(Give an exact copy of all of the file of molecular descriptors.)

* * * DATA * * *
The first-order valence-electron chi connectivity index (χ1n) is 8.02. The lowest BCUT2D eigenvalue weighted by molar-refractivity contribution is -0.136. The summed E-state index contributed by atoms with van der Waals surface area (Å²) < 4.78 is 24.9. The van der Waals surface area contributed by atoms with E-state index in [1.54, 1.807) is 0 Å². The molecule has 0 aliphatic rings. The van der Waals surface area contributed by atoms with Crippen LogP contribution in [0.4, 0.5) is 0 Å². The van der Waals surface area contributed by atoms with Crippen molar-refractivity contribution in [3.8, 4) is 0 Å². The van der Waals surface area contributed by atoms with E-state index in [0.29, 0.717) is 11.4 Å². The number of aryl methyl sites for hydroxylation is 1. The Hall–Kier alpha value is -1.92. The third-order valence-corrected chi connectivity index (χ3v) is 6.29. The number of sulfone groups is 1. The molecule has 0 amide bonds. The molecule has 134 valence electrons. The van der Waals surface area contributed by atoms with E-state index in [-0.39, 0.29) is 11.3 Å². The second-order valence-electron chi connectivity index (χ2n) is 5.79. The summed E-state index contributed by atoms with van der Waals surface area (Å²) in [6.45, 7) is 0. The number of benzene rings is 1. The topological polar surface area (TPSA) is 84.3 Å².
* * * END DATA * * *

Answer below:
The first-order valence-electron chi connectivity index (χ1n) is 8.02. The lowest BCUT2D eigenvalue weighted by molar-refractivity contribution is -0.136. The summed E-state index contributed by atoms with van der Waals surface area (Å²) < 4.78 is 24.9. The van der Waals surface area contributed by atoms with E-state index in [1.54, 1.807) is 0 Å². The molecule has 0 aliphatic rings. The van der Waals surface area contributed by atoms with Crippen LogP contribution in [0.4, 0.5) is 0 Å². The van der Waals surface area contributed by atoms with Crippen molar-refractivity contribution in [3.8, 4) is 0 Å². The van der Waals surface area contributed by atoms with E-state index in [0.29, 0.717) is 11.4 Å². The number of aryl methyl sites for hydroxylation is 1. The Hall–Kier alpha value is -1.92. The third-order valence-corrected chi connectivity index (χ3v) is 6.29. The number of sulfone groups is 1. The molecule has 0 amide bonds. The molecule has 134 valence electrons. The van der Waals surface area contributed by atoms with E-state index in [-0.39, 0.29) is 11.3 Å². The second-order valence-electron chi connectivity index (χ2n) is 5.79. The summed E-state index contributed by atoms with van der Waals surface area (Å²) in [6.45, 7) is 0. The number of benzene rings is 1. The topological polar surface area (TPSA) is 84.3 Å².